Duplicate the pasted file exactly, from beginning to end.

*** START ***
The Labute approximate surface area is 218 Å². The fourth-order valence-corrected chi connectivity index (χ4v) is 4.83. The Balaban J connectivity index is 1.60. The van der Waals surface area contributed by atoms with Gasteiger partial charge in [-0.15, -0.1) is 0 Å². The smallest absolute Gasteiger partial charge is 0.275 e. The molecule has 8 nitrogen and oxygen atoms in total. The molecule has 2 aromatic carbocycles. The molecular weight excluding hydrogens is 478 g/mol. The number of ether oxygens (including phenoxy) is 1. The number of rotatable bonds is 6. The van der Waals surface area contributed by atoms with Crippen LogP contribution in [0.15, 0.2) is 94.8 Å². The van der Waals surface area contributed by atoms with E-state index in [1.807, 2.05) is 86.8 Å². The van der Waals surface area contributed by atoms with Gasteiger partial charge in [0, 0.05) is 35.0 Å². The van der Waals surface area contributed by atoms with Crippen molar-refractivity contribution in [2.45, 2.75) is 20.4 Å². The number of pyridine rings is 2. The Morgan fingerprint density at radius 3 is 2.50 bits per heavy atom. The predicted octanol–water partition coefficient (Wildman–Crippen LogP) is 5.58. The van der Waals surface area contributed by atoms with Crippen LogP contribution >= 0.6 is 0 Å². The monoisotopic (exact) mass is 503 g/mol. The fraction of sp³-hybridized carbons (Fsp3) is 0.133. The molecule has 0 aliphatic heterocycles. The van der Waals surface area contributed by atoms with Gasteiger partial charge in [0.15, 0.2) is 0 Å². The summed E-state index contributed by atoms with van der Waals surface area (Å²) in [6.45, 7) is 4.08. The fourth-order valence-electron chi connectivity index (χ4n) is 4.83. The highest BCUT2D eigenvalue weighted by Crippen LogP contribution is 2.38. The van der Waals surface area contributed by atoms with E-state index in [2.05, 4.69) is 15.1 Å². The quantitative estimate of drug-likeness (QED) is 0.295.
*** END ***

The Labute approximate surface area is 218 Å². The fourth-order valence-corrected chi connectivity index (χ4v) is 4.83. The Balaban J connectivity index is 1.60. The van der Waals surface area contributed by atoms with Gasteiger partial charge in [-0.15, -0.1) is 0 Å². The smallest absolute Gasteiger partial charge is 0.275 e. The molecule has 8 nitrogen and oxygen atoms in total. The molecule has 2 aromatic carbocycles. The molecular weight excluding hydrogens is 478 g/mol. The number of ether oxygens (including phenoxy) is 1. The number of rotatable bonds is 6. The van der Waals surface area contributed by atoms with Crippen LogP contribution in [0.15, 0.2) is 94.8 Å². The van der Waals surface area contributed by atoms with E-state index in [1.807, 2.05) is 86.8 Å². The van der Waals surface area contributed by atoms with Gasteiger partial charge in [0, 0.05) is 35.0 Å². The van der Waals surface area contributed by atoms with Crippen molar-refractivity contribution in [2.45, 2.75) is 20.4 Å². The number of pyridine rings is 2. The Morgan fingerprint density at radius 3 is 2.50 bits per heavy atom. The predicted octanol–water partition coefficient (Wildman–Crippen LogP) is 5.58. The van der Waals surface area contributed by atoms with Crippen LogP contribution >= 0.6 is 0 Å². The monoisotopic (exact) mass is 503 g/mol. The fraction of sp³-hybridized carbons (Fsp3) is 0.133. The molecule has 0 aliphatic heterocycles. The van der Waals surface area contributed by atoms with Gasteiger partial charge in [0.15, 0.2) is 0 Å². The summed E-state index contributed by atoms with van der Waals surface area (Å²) in [6.45, 7) is 4.08. The fourth-order valence-electron chi connectivity index (χ4n) is 4.83. The highest BCUT2D eigenvalue weighted by Crippen LogP contribution is 2.38. The van der Waals surface area contributed by atoms with E-state index in [2.05, 4.69) is 15.1 Å². The quantitative estimate of drug-likeness (QED) is 0.295.